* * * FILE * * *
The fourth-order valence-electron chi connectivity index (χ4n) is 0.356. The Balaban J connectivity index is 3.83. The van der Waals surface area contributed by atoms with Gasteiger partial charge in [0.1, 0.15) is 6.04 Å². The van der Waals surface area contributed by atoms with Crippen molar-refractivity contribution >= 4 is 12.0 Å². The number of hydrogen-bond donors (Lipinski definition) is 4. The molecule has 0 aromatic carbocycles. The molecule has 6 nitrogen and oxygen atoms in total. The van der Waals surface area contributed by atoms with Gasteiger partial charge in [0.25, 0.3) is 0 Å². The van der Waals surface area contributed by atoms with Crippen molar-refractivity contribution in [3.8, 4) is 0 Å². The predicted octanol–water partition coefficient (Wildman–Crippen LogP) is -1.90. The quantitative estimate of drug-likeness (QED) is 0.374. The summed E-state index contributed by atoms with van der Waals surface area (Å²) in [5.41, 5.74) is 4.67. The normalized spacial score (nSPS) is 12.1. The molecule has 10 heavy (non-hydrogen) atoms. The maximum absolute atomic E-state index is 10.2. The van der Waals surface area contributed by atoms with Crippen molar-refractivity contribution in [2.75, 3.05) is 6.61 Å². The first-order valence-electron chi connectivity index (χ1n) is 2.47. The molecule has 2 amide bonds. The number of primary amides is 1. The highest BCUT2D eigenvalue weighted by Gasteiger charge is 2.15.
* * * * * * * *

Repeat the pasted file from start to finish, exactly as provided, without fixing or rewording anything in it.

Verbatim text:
The fourth-order valence-electron chi connectivity index (χ4n) is 0.356. The Balaban J connectivity index is 3.83. The van der Waals surface area contributed by atoms with Gasteiger partial charge in [0.1, 0.15) is 6.04 Å². The van der Waals surface area contributed by atoms with Crippen molar-refractivity contribution >= 4 is 12.0 Å². The number of hydrogen-bond donors (Lipinski definition) is 4. The molecule has 0 aromatic carbocycles. The molecule has 6 nitrogen and oxygen atoms in total. The van der Waals surface area contributed by atoms with Gasteiger partial charge in [0.25, 0.3) is 0 Å². The van der Waals surface area contributed by atoms with Crippen molar-refractivity contribution in [3.8, 4) is 0 Å². The predicted octanol–water partition coefficient (Wildman–Crippen LogP) is -1.90. The quantitative estimate of drug-likeness (QED) is 0.374. The summed E-state index contributed by atoms with van der Waals surface area (Å²) in [5.41, 5.74) is 4.67. The normalized spacial score (nSPS) is 12.1. The molecule has 10 heavy (non-hydrogen) atoms. The maximum absolute atomic E-state index is 10.2. The van der Waals surface area contributed by atoms with Crippen molar-refractivity contribution in [2.75, 3.05) is 6.61 Å². The first-order valence-electron chi connectivity index (χ1n) is 2.47. The molecule has 2 amide bonds. The number of primary amides is 1. The highest BCUT2D eigenvalue weighted by Gasteiger charge is 2.15.